The purpose of this presentation is to provide information to water utilities on resources and opportunities to work with NRCS state technical committees and local work groups to help facilitate discussion and implementation of conservation practices to protect source water. A number of resources will be referenced, outlined, and discussed.

3:30 p.m.    Seasonal Variations of DBP’s in a Large Water Supply

David Reckhow Ph.D., Professor University of Massachusetts, Department of Civil & Environmental Engineering

Abstract: Disinfection byproduct (DBP) precursors originate in large reservoirs from at least three types of sources: (1) watershed or allochthonous, (2) algal or autochthonous, and (3) bottom sediments or benthic. The properties of the bulk natural organic matter (NOM) and the DBP precursor content of that NOM are unique to each source. Knowledge about the relative importance of these three sources would be valuable in understanding the natural variability in DBP precursor occurrence and in managing source waters for the purpose of minimizing DBP precursors. In this study, we used temporal and spatial water quality data from a drinking water reservoir to shed light on autochthonous and benthic sources of NOM and DBP precursors. Combining conventional water quality parameters with DBP precursor analysis can facilitate a more comprehensive understanding of limnological factors that define DBP precursor levels. These data were compared with known properties of NOM and related natural biochemical parameters. From this analysis, we conclude that algal-dominated NOM contributes disproportionately to dihaloacetonitrile precursors as well as ultraviolet-absorbing substances. The sediment-dominated precursor behaved like a mix of the other two, but most resembled the watershed NOM.

4:00 p.m.   DBP Removal from Bench Sale to Design: How to Use Bench-scale Results to Make Timely Decisions  

Russell Ford Ph.D., PE, BCEE, Jacobs

Abstract: This presentation will focus on two case studies where bench- scale testing was used to evaluate disinfection by-production treatment alternatives. Mathematical models were used to predict DBP formation using the results of the bench-scale testing. The Poughkeepsie Joint Water Project Board (JWPB) implemented the use of chloramines as a distribution disinfectant in the fall of 2006. The JWPB initiated this project in 2010 due to operational and water quality challenges within the City and Town distribution systems. The water quality problems were nitrification, lead and copper violations and dirty water complaints. The problems were associated with dead-ends in the distribution system, unlined cast iron water mains, varying operating schemes and issues with wholesale customers. This project was to assess options for returning to free chlorine at the secondary disinfectant. Two seasons of bench-scale testing and DBP modeling were conducted to assess the effectiveness of various treatment alternatives for reducing disinfection by-product (DBP) formation with free chlorine. The treatment alternatives included enhanced coagulation with alum, ferrous sulfate, and polyaluminum chloride (PACl); oxidation using chlorine dioxide (ClO2) and ozone; organics removal using MIEX; and various combinations of the above. Simulated distribution system (SDS) testing was conducted to measure total trihalomethanes (TTHM) and five haloacetic acids (HAA5) throughout a 12-day period. These results were used to calibrate DBP prediction models and then used to simulate locational running annual average (LRAA) values for TTHM and HAA5 in the distribution system.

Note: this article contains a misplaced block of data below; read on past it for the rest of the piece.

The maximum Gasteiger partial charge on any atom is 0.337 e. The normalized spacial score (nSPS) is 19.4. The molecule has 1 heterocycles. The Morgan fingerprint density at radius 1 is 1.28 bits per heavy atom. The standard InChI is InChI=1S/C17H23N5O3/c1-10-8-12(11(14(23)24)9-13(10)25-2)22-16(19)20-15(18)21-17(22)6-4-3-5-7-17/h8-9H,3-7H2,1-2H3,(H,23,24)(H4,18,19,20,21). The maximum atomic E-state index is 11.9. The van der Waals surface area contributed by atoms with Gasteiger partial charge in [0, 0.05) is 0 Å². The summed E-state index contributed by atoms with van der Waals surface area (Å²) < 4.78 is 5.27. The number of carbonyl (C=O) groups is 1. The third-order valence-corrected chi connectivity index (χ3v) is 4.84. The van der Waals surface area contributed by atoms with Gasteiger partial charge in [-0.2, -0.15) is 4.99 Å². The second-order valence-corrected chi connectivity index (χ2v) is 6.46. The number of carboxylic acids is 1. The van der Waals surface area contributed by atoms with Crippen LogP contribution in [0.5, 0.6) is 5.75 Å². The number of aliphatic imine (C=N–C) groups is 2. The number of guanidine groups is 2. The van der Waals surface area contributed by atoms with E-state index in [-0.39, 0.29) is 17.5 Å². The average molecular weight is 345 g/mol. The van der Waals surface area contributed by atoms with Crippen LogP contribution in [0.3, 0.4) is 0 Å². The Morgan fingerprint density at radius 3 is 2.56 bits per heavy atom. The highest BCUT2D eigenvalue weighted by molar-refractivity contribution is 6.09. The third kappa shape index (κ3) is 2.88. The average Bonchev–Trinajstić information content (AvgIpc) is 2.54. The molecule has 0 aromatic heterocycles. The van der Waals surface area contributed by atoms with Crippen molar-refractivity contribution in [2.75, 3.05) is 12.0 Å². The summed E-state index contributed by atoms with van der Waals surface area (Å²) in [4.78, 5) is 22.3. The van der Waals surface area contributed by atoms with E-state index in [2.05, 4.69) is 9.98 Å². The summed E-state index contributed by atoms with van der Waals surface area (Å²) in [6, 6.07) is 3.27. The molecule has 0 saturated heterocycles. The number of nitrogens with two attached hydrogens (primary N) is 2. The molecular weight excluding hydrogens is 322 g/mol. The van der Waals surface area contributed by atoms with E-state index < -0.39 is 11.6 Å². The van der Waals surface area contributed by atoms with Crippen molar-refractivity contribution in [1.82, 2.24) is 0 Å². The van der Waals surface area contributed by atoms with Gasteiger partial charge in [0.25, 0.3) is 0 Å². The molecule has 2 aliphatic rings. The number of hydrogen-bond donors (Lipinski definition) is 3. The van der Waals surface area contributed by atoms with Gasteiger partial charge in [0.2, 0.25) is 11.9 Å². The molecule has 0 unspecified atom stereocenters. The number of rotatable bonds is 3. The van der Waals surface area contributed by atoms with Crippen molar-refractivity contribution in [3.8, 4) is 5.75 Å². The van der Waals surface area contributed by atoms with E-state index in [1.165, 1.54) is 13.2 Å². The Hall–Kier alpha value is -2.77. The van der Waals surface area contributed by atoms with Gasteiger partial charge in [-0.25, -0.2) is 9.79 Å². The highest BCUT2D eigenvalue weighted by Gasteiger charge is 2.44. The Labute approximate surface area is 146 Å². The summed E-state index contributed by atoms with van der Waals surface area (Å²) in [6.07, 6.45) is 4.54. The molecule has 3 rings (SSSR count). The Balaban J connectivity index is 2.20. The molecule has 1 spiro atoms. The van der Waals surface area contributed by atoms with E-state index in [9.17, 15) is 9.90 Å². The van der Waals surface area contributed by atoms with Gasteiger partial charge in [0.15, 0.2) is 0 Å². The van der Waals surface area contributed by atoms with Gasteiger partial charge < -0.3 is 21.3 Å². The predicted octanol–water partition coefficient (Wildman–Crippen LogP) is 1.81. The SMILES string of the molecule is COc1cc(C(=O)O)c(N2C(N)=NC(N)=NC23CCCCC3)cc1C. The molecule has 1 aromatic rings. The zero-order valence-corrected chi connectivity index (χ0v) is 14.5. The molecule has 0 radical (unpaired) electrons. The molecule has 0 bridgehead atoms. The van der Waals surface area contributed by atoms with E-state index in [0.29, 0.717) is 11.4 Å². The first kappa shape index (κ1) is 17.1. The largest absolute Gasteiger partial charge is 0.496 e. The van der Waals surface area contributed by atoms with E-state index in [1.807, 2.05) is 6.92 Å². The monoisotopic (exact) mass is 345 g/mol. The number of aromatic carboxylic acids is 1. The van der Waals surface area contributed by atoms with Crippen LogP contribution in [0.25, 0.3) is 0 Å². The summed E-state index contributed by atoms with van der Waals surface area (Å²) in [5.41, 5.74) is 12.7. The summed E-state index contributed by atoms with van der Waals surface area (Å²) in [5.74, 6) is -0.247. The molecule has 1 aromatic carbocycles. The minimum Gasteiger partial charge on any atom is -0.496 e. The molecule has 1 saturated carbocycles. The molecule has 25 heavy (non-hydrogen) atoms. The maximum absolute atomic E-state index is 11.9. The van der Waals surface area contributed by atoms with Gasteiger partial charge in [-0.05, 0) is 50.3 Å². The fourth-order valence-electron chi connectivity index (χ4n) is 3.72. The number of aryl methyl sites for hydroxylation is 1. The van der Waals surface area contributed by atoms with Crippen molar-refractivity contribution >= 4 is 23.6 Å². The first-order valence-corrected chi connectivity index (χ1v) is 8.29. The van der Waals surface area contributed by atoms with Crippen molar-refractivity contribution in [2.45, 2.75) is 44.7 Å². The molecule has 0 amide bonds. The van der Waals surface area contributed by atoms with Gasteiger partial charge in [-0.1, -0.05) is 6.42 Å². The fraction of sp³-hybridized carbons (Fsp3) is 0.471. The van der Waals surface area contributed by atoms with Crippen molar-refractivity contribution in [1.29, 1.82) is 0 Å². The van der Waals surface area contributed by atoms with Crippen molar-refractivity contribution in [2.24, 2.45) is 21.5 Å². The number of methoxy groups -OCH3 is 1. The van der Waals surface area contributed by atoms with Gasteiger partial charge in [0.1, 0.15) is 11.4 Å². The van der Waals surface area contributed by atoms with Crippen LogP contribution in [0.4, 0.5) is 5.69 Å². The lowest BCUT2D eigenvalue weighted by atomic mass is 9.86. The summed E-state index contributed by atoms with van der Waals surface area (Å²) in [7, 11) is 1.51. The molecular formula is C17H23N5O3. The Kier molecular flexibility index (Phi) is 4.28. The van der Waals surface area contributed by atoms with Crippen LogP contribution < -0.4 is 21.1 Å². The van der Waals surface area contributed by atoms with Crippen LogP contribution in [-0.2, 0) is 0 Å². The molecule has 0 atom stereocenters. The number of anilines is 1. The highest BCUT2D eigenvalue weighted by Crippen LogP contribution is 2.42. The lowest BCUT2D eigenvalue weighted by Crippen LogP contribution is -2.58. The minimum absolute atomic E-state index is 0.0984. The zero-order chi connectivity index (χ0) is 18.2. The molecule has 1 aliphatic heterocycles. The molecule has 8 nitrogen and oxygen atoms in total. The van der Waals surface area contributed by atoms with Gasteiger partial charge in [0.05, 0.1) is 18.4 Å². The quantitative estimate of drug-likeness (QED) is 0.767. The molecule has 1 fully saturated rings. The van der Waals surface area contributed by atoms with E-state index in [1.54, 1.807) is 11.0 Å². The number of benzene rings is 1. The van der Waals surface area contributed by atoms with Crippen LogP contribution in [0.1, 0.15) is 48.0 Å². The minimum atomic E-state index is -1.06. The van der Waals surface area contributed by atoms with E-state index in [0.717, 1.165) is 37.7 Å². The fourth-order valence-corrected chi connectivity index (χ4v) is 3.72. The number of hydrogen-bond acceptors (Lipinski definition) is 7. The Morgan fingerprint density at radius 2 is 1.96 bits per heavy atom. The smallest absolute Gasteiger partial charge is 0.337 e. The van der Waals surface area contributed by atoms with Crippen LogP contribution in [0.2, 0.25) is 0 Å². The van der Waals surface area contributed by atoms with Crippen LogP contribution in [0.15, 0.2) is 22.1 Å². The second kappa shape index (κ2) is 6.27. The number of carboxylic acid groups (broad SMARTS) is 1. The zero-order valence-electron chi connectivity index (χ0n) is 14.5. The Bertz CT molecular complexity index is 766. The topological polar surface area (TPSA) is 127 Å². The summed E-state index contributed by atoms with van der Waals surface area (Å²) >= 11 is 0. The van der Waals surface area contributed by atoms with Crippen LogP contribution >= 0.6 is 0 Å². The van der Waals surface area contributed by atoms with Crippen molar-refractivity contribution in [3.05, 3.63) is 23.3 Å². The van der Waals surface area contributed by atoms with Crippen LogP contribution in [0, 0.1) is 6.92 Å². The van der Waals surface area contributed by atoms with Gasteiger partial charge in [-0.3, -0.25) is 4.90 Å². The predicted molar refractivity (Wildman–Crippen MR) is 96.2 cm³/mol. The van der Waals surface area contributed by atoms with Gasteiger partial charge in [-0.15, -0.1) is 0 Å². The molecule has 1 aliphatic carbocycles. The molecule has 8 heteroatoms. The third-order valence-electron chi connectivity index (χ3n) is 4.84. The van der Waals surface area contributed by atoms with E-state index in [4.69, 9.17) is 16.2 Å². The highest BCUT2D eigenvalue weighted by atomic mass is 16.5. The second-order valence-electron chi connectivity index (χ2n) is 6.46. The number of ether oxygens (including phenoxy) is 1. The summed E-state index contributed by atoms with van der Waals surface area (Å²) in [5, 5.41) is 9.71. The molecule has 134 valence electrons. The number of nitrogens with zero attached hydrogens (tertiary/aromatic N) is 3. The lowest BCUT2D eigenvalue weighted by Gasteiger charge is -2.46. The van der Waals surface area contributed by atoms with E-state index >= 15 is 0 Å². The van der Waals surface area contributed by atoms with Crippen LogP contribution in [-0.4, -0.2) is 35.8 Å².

A similar case study will be presented for the Middlesex Water Company’s CJO Ozone plant upgrade. Bench-scale work conducted in 2013 and 2016 was used to make a recommendation for ozonation. The plant is currently conducting a year-long pilot test to verify ozone and biological active filtration for DBP reduction. The mathematical models developed at the bench-scale are also being verified by the data being obtained for the pilot- scale.

4:30 p.m.    Emerging Trends in the Wild World of Water Rates

Dave Fox, Raftelis          

Abstract: This presentation will give participants an overview of recent trends in the wild world of water rates. Topics covered will involve innovative and emerging rate structures, seasonal rates, billing frequencies, affordability programs and assistance, and regional and national metrics with regard to water rates and structures. Participants of this session will leave with an understanding of emerging water rate and rate structure trends, as well as what is making these trends successful or unsuccessful, and how these lessons learned can be utilized within the participants’ organizations.